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Media Contact: William Stark, Regional Manager for South Asia RM-SAsia@persecution.org
FOR IMMEDIATE RELEASE
Christian Families Flee Homes Fearing Anti-Christian Violence
International Christian Concern
International Christian Concern (ICC) has learned that a mentally disabled Christian from Pakistan's southern province of Sindh was beaten and charged with blasphemy after being accused of burning pages of a booklet carrying Quranic verses. Under Section 295 of Pakistan's Penal Code, commonly referred to as the blasphemy laws, insulting Islam, including desecrating the Quran, is illegal and can carry punishments as severe as life imprisonment or execution.
In the evening hours of June 4, a Christian man named Yaqoob Bashir, age 22, was accused of burning pages of a booklet carrying Quranic verses in the Lukoo Shade Mehmoodabad neighborhood of Mirpur Khas by Talib Hussain, a local Muslim cleric. When news of the blasphemy accusation spread, clerics and other extremists broke into Bashir's home, beat him, and took to the streets protesting against Christians.
When police were called to the protest, they arrested Bashir and took him to Mehmoodabad Police Station where the blasphemy accusation was officially registered (FIR#: 41/15) based on the complaint from Hussain. On June 5, Bashir appeared before a lower court in Mirpur Khas and was remanded to police custody pending further investigation.
Prior to this incident, Bashir was declared mentally disabled and reportedly received treatment at a metal health facility in Hyderabad. When Hussain heard about Bashir's condition, he claimed that Bashir was in need of healing from "unholy spirits" through Islamic healing and had been treating Bashir at his healing center for the past two months in Mirpur Khas. As part of Bashir's treatment, Hussein sent Bashir home with a booklet of Islamic teachings. This booklet was allegedly damaged by Bashir and led the blasphemy accusation.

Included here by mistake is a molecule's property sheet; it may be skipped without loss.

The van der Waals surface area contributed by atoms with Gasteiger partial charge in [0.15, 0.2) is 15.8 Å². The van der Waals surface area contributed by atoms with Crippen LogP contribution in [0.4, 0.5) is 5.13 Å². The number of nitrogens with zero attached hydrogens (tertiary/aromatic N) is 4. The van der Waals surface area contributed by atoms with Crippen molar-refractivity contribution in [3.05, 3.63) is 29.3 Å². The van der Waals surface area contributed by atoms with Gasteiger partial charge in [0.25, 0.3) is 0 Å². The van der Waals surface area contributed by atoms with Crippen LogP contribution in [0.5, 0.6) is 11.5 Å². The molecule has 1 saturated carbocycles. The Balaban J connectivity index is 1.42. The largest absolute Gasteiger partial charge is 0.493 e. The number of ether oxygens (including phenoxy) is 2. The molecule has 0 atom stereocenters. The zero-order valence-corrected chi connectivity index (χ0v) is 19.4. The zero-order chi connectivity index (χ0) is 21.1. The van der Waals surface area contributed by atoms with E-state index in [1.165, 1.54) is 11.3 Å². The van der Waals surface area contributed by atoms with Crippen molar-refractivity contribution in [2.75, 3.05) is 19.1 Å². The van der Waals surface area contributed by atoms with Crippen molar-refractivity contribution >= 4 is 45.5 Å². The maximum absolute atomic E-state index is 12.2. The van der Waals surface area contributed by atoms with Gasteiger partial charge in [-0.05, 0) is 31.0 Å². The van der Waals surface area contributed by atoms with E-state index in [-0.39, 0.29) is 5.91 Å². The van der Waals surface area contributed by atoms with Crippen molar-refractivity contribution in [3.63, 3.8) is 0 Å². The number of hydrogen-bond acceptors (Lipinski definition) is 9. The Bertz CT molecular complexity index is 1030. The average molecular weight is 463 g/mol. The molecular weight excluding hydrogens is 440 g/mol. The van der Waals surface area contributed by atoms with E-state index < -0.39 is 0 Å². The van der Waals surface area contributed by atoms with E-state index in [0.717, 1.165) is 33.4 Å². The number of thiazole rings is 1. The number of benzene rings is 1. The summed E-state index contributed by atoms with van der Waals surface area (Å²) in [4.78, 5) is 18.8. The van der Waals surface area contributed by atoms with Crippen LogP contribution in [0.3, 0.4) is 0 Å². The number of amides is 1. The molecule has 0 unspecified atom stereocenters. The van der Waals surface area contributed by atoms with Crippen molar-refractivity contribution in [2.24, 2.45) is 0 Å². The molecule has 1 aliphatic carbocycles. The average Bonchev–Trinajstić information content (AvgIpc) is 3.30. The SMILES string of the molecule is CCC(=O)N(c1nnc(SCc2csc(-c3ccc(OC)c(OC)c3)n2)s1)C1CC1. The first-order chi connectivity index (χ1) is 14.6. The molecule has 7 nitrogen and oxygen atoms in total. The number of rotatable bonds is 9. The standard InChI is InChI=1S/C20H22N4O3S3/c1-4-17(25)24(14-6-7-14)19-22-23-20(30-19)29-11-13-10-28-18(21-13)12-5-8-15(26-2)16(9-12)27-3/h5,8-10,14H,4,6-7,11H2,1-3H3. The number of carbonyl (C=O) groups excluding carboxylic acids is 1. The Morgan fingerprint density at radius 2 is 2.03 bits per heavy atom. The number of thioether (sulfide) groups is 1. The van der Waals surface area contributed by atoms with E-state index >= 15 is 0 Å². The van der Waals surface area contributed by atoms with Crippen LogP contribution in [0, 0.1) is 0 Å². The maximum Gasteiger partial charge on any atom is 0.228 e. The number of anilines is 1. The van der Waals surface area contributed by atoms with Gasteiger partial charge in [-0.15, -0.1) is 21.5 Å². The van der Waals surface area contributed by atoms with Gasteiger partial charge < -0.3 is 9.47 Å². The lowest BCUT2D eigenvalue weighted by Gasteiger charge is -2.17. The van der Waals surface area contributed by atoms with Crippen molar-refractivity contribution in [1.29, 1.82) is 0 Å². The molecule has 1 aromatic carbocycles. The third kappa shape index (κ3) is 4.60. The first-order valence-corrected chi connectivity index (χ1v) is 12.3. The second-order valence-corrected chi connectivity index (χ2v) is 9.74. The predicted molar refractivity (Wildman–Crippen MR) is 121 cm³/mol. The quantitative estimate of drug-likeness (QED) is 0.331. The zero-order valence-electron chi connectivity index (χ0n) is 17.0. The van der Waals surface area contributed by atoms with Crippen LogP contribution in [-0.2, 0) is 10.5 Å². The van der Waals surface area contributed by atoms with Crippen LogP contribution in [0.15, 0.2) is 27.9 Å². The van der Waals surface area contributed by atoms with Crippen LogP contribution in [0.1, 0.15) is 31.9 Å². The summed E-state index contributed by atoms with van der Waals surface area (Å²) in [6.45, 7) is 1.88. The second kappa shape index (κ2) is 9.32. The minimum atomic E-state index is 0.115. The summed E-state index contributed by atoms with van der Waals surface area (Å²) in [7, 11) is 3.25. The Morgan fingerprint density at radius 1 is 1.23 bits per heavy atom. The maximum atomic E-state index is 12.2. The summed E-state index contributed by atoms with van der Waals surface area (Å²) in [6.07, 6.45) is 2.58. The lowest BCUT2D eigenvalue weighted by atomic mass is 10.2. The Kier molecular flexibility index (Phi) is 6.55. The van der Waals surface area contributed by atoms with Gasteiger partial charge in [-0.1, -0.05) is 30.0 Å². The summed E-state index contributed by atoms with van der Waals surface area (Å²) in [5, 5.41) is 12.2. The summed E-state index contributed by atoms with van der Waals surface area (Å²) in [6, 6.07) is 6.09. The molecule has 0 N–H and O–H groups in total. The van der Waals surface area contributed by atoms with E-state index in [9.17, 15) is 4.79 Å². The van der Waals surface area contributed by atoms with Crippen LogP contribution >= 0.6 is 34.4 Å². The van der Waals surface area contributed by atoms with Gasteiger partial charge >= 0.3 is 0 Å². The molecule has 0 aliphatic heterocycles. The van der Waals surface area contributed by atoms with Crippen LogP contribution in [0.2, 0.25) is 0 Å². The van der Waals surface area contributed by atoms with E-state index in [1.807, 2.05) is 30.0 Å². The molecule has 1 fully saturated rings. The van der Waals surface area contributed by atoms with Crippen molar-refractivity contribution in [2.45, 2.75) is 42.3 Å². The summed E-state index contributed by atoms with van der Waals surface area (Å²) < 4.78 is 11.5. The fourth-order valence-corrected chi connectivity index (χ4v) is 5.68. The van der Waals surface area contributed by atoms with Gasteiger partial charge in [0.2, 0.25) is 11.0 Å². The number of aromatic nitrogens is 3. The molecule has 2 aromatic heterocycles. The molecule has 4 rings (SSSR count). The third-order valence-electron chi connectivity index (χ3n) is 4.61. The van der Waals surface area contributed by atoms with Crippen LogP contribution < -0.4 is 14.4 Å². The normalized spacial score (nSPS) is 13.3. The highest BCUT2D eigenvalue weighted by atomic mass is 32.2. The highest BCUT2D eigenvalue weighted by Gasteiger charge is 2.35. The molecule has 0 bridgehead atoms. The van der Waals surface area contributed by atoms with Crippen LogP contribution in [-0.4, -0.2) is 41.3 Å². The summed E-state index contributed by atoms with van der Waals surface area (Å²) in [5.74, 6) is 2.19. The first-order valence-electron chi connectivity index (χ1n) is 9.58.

Kasuar Bibi, Bashir's mother, said, "My son is innocent. He does not know the sensitivity of religious feelings or sacredness of the holy books. He did not burn the pages of the Islamic literature intentionally. It was just an accident due to the ash from his cigarette. He is mentally unstable and therefore should be forgiven."
As many as 25 to 30 Christian families have fled the Lukoo Shade Mehmoodabad area after a rumor spread that a mob would attack and burn Christian homes. Police have been stationed in Christian neighborhoods to maintain law and order.
This marks the second blasphemy accusation leveled against a Christian within the past two weeks. On May 24, Humayun Masih, a Christian drug addict in Lahore, was also charged with blasphemy for allegedly burning pages of a newspaper carrying Quranic verses.
According to Cecil S. Chaudhry, Executive Director of National Commission for Justice and Peace, "We are worried about the wave of hatred against Christians which has occurred after the church bombings and lynching of two Muslims in Youhanabad. The media has painted Christians as enemies of Islam and now [Christians] have to bear the results of this biased journalism. Poor Christians are 'soft target' for the religious extremists. This is a very alarming situation for the safety of Christians in Pakistan."
ICC's Regional Manager for South Asia, William Stark, said, "Christians and other religious minorities in Pakistan continue to be terrorized by the widely abused blasphemy laws. In cases where a Christian is accused, it rarely matters if that individual actually committed the crime of blasphemy. For many extremists in Pakistan, the mere accusation of blasphemy is enough for that individual to be found guilty and punished, especially if the accused is a Christian. Reform is needed to ensure that innocent people are not accused and punished. Until that happens, vulnerable communities such as Christians and the mentally disabled will remain at risk of being unjustly punished under Pakistan's notorious blasphemy laws."
For interviews, contact William Stark, Regional Manager for South Asia: RM-SAsia@persecution.org
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